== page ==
Bacterial adherence in smokers and non-smokers

G. Piatti, T. Gazzola, L. Allegra

Research output: Contribution to journalArticle


Bacterial adherence is thought to be a first important step in the pathogenesis of infection. It is now recognized that bacteria bind to and colonize mucosal surfaces in a highly selective manner via a lock- and key mechanism with complementary receptors on the mucosal surfaces of the host. We studied adherence to buccal cells of a panel of potential respiratory pathogens as Staphylococcus aureus, Streptococcus pneumoniae, Haemophilus influenzae and Pseudomonas aeruginosa in 18 smokers and 18 healthy non-smokers. Our results show an increased pneumococcal adherence in smokers compared to that of non-smokers and this may explain the role of smoking as a risk factor in the susceptibility to bacterial pneumonia. The other bacterial species tested do not differ in their adhesion values and probably require previous damage of the mucosa before adhesion.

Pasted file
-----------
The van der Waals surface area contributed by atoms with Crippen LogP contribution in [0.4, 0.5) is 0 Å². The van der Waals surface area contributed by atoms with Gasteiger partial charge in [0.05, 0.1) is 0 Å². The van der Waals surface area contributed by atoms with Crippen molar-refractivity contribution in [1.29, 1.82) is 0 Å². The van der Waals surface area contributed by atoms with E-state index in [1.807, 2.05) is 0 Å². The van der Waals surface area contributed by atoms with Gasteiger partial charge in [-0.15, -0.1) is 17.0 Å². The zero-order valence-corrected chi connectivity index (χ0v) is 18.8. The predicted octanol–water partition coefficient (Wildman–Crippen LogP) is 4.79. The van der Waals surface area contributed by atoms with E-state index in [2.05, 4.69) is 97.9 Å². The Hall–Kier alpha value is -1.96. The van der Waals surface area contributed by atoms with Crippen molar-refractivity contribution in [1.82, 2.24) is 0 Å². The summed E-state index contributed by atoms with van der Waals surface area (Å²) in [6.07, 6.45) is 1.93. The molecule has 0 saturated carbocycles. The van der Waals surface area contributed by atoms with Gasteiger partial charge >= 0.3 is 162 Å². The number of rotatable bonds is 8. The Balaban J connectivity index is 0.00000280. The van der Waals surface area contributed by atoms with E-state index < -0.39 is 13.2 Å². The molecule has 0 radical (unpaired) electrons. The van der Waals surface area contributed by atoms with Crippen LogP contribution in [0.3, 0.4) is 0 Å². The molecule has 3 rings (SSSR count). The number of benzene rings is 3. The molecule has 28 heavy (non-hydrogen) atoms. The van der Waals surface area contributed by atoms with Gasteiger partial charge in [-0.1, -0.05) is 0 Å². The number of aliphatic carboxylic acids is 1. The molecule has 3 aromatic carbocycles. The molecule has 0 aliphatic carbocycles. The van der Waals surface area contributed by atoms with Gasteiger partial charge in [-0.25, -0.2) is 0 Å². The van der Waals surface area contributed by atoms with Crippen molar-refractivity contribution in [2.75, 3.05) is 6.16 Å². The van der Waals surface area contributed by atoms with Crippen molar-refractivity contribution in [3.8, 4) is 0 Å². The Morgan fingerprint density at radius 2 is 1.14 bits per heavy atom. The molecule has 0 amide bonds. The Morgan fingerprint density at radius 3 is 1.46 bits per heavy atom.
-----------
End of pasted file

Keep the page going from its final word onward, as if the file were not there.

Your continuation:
Original languageEnglish
Pages (from-to)481-484
Number of pages4
JournalPharmacological Research
Issue number6
Publication statusPublished - Dec 1997


  • Bacterial adherence
  • Infection
  • Lock and key mechanism

ASJC Scopus subject areas

  • Pharmacology

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